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Tibial Plafond Fractures

What is a tibial plafond fracture?

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Updated May 16, 2014

Tibial Plafond Fractures

X-ray image of a tibial plafond fracture. Note the fracture line extends into the ankle joint.

A tibial plafond fracture (also called a tibial pilon fracture) occurs at the end of the shin bone and involves the ankle joint. As was the case with tibial plateau fractures, these injuries occur close to the joint surface and must be treated with the cartilage surface of the joint in mind.

Tibial plafond fractures occur just above the ankle joint and often involve the cartilage surface of the ankle joint. The other major factor that must be considered with these injuries is the soft-tissue around the ankle region.

Why are the soft-tissues a concern with tibial plafond fractures?
Because there is little muscle and skin surrounding the ankle joint, severe fractures of the tibial plafond can be problematic. If the soft-tissues are too swollen and damaged, surgery may not be possible through these damaged tissues. In these cases, definitive surgery may be delayed until the swelling subsides and the soft-tissue condition improves.

While the soft-tissue is healing, the fractured bone and ankle joint will be immobilized. This may be done with the use of a cast, splint, or external fixator. An external fixator is a device placed surgically around the soft-tissues that are swollen and damaged. The external fixator secures the bone both above and below the fracture, while avoiding the soft-tissue that requires healing. The advantage of the external fixator is that is holds the bones rigidly immobilized and allows your surgeon to monitor the soft-tissue healing.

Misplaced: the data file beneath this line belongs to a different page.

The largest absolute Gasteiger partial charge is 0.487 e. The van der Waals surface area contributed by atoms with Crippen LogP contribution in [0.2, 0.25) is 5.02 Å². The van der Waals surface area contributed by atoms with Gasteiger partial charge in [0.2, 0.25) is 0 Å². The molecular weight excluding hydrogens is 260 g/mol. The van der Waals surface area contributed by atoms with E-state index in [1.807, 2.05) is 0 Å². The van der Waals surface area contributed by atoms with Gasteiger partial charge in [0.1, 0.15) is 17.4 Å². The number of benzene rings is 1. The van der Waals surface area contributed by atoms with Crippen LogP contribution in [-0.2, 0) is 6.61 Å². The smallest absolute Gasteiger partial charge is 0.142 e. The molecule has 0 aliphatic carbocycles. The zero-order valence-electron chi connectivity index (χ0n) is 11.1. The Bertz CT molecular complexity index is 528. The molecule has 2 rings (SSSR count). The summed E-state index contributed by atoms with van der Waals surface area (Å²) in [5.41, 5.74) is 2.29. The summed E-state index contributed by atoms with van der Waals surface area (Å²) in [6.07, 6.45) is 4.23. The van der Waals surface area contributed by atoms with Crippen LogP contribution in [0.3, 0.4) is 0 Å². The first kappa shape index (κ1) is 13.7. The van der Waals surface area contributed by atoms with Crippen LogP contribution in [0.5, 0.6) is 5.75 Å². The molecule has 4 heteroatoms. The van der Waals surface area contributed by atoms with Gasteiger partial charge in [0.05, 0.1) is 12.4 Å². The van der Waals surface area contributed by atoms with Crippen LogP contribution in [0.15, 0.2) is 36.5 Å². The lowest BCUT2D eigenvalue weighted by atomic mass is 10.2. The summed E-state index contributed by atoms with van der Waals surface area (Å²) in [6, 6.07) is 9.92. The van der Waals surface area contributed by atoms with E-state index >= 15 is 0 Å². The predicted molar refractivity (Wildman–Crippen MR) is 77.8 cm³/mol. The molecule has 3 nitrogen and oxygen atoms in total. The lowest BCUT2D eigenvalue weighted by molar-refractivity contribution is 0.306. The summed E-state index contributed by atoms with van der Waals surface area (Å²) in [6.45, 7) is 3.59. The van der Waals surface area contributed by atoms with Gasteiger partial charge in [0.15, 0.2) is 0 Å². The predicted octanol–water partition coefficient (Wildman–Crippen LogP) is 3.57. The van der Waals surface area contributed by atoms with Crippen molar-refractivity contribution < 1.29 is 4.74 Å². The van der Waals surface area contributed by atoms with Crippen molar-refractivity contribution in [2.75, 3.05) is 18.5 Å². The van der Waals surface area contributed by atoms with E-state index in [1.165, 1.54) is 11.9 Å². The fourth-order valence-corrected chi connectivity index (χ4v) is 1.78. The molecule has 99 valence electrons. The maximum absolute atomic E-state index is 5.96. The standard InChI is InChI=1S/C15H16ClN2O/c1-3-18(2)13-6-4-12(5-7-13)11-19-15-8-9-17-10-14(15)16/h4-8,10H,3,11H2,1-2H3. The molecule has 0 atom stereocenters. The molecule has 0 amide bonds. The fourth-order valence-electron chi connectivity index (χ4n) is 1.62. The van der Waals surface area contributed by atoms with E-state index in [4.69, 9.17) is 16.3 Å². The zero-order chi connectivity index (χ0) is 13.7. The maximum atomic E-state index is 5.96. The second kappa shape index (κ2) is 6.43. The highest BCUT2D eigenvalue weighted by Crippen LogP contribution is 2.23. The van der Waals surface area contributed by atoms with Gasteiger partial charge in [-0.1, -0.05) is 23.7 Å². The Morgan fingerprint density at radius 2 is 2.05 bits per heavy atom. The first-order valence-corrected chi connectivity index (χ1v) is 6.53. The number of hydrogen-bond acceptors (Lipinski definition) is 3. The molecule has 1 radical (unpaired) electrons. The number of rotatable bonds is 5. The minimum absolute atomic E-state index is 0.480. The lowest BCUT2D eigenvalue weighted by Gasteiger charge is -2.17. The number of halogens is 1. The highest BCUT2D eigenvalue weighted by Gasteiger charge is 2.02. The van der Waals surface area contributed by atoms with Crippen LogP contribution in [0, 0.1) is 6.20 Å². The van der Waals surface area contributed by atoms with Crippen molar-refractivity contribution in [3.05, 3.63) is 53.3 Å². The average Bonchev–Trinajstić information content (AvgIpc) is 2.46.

What is the definitive treatment of tibial plafond fractures?
Once the soft-tissues will allow definitive treatment, there are several options available in the treatment of tibial plafond fractures.

  • Casting
    Casting is used in patients who have minimal displacement of the fracture fragments. Casting may be favored in patients who have significant soft-tissue injury when surgery may not be possible.

  • External Fixation
    External fixators are used for fixation in fractures that have significant soft-tissue damage. These may include open fractures, or fractures with swelling that would not allow your surgeon to make incisions in the tissue. External fixators can either be used temporarily until the soft-tissue condition improves, or for final treatment of the tibial plafond fractures.

  • Limited Internal Fixation
    Limited internal fixation has become a popular option for patients who would benefit from surgery, but have soft-tissue concerns for surgery. In this case, small incisions are used to secure fracture fragments, and this treatment is augmented with the use of a cast or external fixator. This type of treatment bridges the gap between the more and less invasive treatment options.

  • Internal Fixation
    Internal fixation of tibial plafond fractures can allow excellent restoration of the alignment of fracture fragments. Unfortunately, even with the bone fragments lined up well, ankle arthritis can result following these fractures. This so-called 'post-traumatic arthritis' is due to the cartilage damage sustained at the time of injury.

  • Ankle Fusion
    Ankle fusion is reserved for the most severe fractures that have little hope of restoring a functional ankle. The advantage of an ankle fusion is that is can provide a stable walking platform that has minimal pain.

Bonar SK & Marsh JL. "Tibial Plafond Fractures: Changing Principles of Treatment" J Am Acad Orthop Surg November 1994 ; 2:297-305.

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